Core Strengthening For Runners – How It Really Works
Many people are under the assumption that core strengthening only consists of sit-ups, crunches, six-packs, and infomercials. There is certainly nothing wrong with this “aesthetic” approach to core training, but, for runners core training goes beyond just washboard abs. A stronger, more stable core can improve your performance and lower the risk of injury.
What are your core muscles??
If you ask the common gym-goer, you’re talking about the rectus abdominis – the six pack muscles. For runners, however, the phrase “core muscles” encompasses a little bit more than that. My answer to this question is pretty simple: Everything from the bottom of your chest to your knees, front and back, is part of your core.
It is important to know not only what your core muscles are, but what they do, as well. Here are some of the major core areas and their functions:
- Abdomen – consists of Rectus Abdominis, Internal and External Oblique, Transverse Abdominis. The primary functions here are abdominal flexion and lateral rotation.
- Hips – Made of the Hip Flexor Group (Sartorius and Illiotibial Tract), Gluteal Muscles, and Lower Back Muscles. Primary functions are flexion/extension of the hip, adduction/abduction of the legs, and lateral rotation of the legs.Upper Leg – Consists of the Quadriceps and Hamstrings. Primary functions are extension and flexion of the knee and adduction/abduction of the leg.
- Upper Leg – Consists of the Quadriceps and Hamstrings. Primary functions are extension and flexion of the knee and adduction/abduction of the leg.
Why is your core important?
As you can see, we have a lot of muscles that work collectively to make up the core. Your core serves to connect your trunk, pelvis, and spine to each other and the rest of the body. These muscles allow us to control movements, transfer energy, and shift body parts in order to move in different directions. The core is our center of gravity and the place where all physical activity originates.
Of particular importance, when talking about running performance, are strength and stability of the core. A strong core, first and foremost, will help you stand upright against gravity. It will also produce large amounts of force, which will allow us to do activities such as jump, run, and lift. A stable core, on the other hand, will keep you more balanced throughout those specific movements. Less movement throughout the core will limit stress on joints and lower the risk for injury. It will also allow for more efficient and smooth activity, as multiple muscles and limbs will be moving in unison with less effort.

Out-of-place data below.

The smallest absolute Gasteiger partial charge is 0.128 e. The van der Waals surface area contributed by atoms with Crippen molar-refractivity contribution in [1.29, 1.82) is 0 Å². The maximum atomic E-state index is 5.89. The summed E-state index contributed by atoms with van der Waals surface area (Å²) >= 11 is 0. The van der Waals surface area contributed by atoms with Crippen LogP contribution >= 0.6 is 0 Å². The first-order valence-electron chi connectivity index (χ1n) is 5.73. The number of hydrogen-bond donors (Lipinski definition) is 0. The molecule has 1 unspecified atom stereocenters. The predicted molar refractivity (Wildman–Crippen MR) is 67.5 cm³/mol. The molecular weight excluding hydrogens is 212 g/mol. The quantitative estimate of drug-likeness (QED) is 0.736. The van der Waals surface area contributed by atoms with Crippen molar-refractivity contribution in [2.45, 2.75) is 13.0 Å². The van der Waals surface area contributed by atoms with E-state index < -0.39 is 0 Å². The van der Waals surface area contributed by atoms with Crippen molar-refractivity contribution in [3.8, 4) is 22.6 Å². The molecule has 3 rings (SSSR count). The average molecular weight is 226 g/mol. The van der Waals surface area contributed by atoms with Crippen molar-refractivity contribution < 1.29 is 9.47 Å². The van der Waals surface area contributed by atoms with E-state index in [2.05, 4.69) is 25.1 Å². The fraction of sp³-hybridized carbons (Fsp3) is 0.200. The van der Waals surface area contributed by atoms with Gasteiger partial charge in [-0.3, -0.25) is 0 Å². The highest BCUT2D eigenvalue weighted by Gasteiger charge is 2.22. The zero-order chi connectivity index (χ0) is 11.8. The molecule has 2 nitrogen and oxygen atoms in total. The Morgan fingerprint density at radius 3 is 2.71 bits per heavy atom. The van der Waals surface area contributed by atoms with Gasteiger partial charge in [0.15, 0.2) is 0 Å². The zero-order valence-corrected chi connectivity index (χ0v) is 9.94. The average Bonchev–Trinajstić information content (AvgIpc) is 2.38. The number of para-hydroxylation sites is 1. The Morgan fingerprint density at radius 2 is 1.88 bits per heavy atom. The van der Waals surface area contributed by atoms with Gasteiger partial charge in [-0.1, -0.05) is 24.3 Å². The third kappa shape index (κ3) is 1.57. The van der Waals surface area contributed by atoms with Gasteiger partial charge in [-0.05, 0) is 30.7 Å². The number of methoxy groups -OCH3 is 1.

Strong Core = Improved Performance
Stable Core = Efficient Movement, Injury Prevention
Strong and Stable Core = AWESOME
How do we train core muscles?
We’ve established that training for runners is more than just sit-ups and crunches. “Well then what is it?” you might be wondering. Well, first off, some running-specific exercises might be a little unconventional. But, if done right, they can be very effective. I’ve provided a list of 10 core exercises that will be very beneficial for any runner wanting to improve performance – 5 that focus on stability and 5 that are more strength oriented.
Pick 5 from the list. Perform 3 sets of 15-20 repetitions for each exercise. The key here is tempo. While many workouts emphasize speed, here you want to go slowly and under control throughout the range of motion. This will allow you to focus on using the proper muscles, which will lead to a more effective workout. Do this, and you will develop a stronger core in no time.
Core training isn’t always fun. It can take up added time on top of your distance or interval training sessions, but it does pay off. If done consistently, it can significantly lower the risk of injury and improve overall performance. You can watch how to do even more exercises on the BodyFit Punch YouTube channel.
Do you already do core training? What exercises do you find most effective or do you look forward to trying? Let me know in the comments below.
Post contributed by Brock Jones. Brock is Co-Owner and Head Trainer with BodyFIT, Inc. in Lexington, KY. He holds a Masters of Science in Exercise Physiology from the University of Kentucky and is an NSCA Certified Strength and Conditioning Specialist. You can read more of Brock’s posts about fitness and exercise on the BodyFIT Punch Blog.